On Friday, the Front National, after 45 years of existence, officially changed its name to become the Rassemblement National, while keeping its same emblem.
The Front National became on Friday the Rassemblement National. A name change intended to mark the culmination of the re-founding of this political party founded a little over 45 years ago.
“Tribute to the Front National, Long live the Rassemblement National”, said Marine Le Pen, party leader, on Friday evening, at Bron, near Lyon (center-east), announcing that 80.8 percent of the party’s activists had spoken out in favour of this new name in a mail vote.
.@MLP_officiel vient d’annoncer que nos adhérents ont largement (plus de 80%) fait le choix pour changer le nom de notre mouvement !
Vive le #RassemblementNational !
Vive la #France ! pic.twitter.com/eRo3w8v2Lw
— Frédéric BOCCALETTI (@Boccaletti83) June 1, 2018
After 45 years of existence
This change of name “closes a chapter in the history of our national movement opened a little more than 45 years ago, but it is to better open another one which, I believe, will not be less glorious”, she promised greeting the “European peoples who are waking up”, alluding to the accession to power of far-right Allied parties in Europe, especially in Italy.
The populist government in Italy is “a wink to fate” and “a reason for hope,” said, to applause, the one that had collected more than one in five votes in the first round of the presidential election. 2017, before being beaten in the second round by Emmanuel Macron.
The new name is supposed to mark the culmination of the refoundation of a party that seeks to rid itself of its racist and anti-Semitic past and wants to find allies to win. But the alliances are slow to see the light of day and the demonization is not completed.
Renaming the Front National is a “betrayal,” reacted co-founder Jean-Marie Le Pen, 89, breaking with his former training but retains supporters. “More than a label, it is also a long and courageous militant history that we deny,” he insurgent, condemning “the inspiring as the executors” of this decision.
For his daughter, Marine Le Pen, the reference is the front-line parliamentary group between 1986 and 1988 called “National Front-National Rally”, which included several deputies of the classical right.
The emblem of the flame maintained
The RN will keep the emblem of the flame, layer of the logo of the Italian neofascist party Italian Social Movement (MSI), now disappeared, which was inspired politically by the FN at its inception and which has helped financially, recalls the historian Valérie Igounet.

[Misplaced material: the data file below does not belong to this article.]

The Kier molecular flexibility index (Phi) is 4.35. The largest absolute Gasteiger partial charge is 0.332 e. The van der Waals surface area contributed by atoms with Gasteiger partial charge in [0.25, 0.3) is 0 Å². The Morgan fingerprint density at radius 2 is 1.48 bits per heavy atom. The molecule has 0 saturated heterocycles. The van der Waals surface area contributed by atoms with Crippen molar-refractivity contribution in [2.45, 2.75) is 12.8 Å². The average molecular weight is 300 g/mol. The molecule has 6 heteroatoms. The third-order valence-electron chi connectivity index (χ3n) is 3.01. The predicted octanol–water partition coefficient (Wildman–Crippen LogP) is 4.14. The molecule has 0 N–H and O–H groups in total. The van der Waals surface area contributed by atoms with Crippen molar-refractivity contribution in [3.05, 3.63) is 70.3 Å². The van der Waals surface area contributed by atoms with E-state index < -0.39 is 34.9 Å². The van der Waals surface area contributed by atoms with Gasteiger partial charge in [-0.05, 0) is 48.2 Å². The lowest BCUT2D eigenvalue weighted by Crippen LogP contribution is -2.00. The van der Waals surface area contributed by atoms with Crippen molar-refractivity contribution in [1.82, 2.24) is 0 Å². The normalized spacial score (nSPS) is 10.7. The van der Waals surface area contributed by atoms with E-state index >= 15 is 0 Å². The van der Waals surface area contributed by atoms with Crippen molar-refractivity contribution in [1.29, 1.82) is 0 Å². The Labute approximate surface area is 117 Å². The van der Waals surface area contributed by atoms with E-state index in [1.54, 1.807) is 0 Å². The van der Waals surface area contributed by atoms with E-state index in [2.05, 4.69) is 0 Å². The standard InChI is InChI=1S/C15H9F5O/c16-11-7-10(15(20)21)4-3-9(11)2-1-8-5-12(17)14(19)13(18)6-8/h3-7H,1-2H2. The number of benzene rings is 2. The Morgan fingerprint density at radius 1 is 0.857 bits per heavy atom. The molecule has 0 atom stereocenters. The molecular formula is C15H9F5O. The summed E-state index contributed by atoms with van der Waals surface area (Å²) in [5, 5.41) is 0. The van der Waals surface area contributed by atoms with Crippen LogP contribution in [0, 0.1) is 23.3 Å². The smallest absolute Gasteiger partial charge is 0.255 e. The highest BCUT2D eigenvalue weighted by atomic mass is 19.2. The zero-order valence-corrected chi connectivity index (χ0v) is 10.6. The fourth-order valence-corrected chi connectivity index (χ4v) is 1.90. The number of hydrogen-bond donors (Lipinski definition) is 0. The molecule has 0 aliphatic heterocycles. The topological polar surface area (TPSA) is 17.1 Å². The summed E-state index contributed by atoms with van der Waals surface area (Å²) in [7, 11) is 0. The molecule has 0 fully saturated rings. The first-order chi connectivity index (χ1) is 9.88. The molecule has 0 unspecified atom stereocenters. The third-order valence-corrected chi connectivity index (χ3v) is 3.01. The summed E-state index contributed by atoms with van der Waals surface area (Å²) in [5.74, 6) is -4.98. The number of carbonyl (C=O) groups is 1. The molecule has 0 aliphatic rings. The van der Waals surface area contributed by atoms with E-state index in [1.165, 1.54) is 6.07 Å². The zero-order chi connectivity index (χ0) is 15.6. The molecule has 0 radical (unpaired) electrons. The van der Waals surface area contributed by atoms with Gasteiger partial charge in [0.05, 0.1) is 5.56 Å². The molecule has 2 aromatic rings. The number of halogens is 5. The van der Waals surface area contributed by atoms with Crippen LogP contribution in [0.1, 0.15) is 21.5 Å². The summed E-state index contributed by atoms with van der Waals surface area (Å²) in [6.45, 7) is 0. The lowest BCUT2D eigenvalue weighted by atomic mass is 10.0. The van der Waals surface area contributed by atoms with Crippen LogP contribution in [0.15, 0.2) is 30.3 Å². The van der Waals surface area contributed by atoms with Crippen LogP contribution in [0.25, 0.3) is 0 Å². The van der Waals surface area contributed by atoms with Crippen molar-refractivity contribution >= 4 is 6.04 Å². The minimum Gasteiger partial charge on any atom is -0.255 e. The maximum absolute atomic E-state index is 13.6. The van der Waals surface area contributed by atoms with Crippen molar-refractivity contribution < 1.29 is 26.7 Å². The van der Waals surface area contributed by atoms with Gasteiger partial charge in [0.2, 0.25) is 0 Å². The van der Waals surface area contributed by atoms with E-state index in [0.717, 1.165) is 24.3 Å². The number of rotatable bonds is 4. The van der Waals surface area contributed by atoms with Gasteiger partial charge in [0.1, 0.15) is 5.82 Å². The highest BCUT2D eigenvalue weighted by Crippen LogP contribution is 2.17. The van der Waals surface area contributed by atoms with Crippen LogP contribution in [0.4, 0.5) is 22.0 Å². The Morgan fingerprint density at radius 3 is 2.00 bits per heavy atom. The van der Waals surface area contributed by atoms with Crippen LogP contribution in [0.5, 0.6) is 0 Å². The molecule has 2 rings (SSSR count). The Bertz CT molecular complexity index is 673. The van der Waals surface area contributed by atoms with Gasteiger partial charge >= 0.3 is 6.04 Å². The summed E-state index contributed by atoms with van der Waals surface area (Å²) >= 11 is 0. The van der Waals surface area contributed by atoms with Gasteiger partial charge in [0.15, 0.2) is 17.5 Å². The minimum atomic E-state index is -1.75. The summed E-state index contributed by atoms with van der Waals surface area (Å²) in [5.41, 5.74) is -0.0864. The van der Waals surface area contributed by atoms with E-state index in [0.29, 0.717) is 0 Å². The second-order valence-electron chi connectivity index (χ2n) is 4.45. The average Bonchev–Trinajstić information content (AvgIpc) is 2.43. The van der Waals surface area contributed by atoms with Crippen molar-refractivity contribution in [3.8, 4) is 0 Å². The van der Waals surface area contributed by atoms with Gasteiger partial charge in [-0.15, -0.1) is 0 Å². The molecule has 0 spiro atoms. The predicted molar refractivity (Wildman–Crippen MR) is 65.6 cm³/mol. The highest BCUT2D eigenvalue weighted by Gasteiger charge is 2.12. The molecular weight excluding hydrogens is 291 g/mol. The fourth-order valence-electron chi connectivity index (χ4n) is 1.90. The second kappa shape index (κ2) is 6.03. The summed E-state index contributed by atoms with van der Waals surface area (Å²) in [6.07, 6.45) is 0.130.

What rally the 48% of recalcitrant who had expressed in a questionnaire in the fall, their opposition to a name change. A very large majority of activists, however, said they were attached to the flame, “identification” to the party and symbol of “fighting”.
“It has always been the party’s dilemma, trying to open up to the classical right and, at the same time, keeping the symbol of an FN that is not yet extinct,” says Ms. Igounet.
The flame, a symbol of continuity, thus embodies the federating themes of the party, such as security and immigration, which Marine Le Pen puts forward, anxious to reassure activists sounded by its failure in the 2017 presidential election.
“The FN is not in shape and falls back on its fundamentals,” summarizes Ms. Igounet.
The first election campaign of the FN with this emblem, in 1978, was made under a slogan that made history: “one million unemployed is one million immigrants in excess”.
MEP and economist Bernard Monot, who left the FN this week to rally the sovereignist Nicolas Dupont-Aignan, today criticizes his former party “no longer speak of economy and social” and only “security, fight against terrorism and immigration “.
In recent weeks, Marine Le Pen has also hailed the actions against the migrants of the radical movement Generation Identitaire (GI) and FN youth renamed Generation Nation.
The emphasis on identity and nation should particularly appeal to supporters of former MP Marion Maréchal, who has rekindled conjectures about her political future by launching a school of political science in which she wants to form “rooted” elites In a “cultural struggle necessary for the electoral fight”, at the risk of overshadowing his aunt.
Despite the new name, the RN line will remain oriented “right all” on the national preference, making hypothetical reconciliations, according to political scientist Jean-Yves Camus. The president of the right-wing party Republicans Laurent Wauquiez opposes an end of non-receipt and the personalities have not yet responded.